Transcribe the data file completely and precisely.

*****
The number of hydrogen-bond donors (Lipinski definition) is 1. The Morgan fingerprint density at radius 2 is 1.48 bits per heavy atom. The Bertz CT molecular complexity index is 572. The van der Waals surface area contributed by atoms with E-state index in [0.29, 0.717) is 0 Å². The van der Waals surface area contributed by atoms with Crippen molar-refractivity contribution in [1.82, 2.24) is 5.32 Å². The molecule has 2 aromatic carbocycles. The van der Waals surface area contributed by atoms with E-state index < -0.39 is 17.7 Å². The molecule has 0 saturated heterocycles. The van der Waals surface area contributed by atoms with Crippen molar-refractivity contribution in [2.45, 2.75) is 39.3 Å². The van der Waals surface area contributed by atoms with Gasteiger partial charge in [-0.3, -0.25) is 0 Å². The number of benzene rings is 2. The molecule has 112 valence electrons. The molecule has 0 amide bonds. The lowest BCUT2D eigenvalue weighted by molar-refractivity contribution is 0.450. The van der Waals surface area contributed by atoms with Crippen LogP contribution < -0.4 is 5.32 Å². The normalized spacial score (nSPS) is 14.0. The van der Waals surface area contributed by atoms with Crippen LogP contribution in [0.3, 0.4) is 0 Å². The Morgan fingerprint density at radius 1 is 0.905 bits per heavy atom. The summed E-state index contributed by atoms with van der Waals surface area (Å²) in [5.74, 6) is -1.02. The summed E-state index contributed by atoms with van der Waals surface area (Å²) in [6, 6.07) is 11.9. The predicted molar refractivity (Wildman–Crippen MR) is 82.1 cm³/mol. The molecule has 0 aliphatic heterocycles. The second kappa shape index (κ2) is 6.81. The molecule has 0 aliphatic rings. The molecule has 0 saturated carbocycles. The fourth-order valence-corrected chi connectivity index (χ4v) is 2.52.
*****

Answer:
The number of hydrogen-bond donors (Lipinski definition) is 1. The Morgan fingerprint density at radius 2 is 1.48 bits per heavy atom. The Bertz CT molecular complexity index is 572. The van der Waals surface area contributed by atoms with E-state index in [0.29, 0.717) is 0 Å². The van der Waals surface area contributed by atoms with Crippen molar-refractivity contribution in [1.82, 2.24) is 5.32 Å². The molecule has 2 aromatic carbocycles. The van der Waals surface area contributed by atoms with E-state index < -0.39 is 17.7 Å². The molecule has 0 saturated heterocycles. The van der Waals surface area contributed by atoms with Crippen molar-refractivity contribution in [2.45, 2.75) is 39.3 Å². The van der Waals surface area contributed by atoms with Gasteiger partial charge in [-0.3, -0.25) is 0 Å². The number of benzene rings is 2. The molecule has 112 valence electrons. The molecule has 0 amide bonds. The lowest BCUT2D eigenvalue weighted by molar-refractivity contribution is 0.450. The van der Waals surface area contributed by atoms with Crippen LogP contribution < -0.4 is 5.32 Å². The normalized spacial score (nSPS) is 14.0. The van der Waals surface area contributed by atoms with Crippen LogP contribution in [0.3, 0.4) is 0 Å². The Morgan fingerprint density at radius 1 is 0.905 bits per heavy atom. The summed E-state index contributed by atoms with van der Waals surface area (Å²) in [5.74, 6) is -1.02. The summed E-state index contributed by atoms with van der Waals surface area (Å²) in [6, 6.07) is 11.9. The predicted molar refractivity (Wildman–Crippen MR) is 82.1 cm³/mol. The molecule has 0 aliphatic heterocycles. The second kappa shape index (κ2) is 6.81. The molecule has 0 aliphatic rings. The molecule has 0 saturated carbocycles. The fourth-order valence-corrected chi connectivity index (χ4v) is 2.52.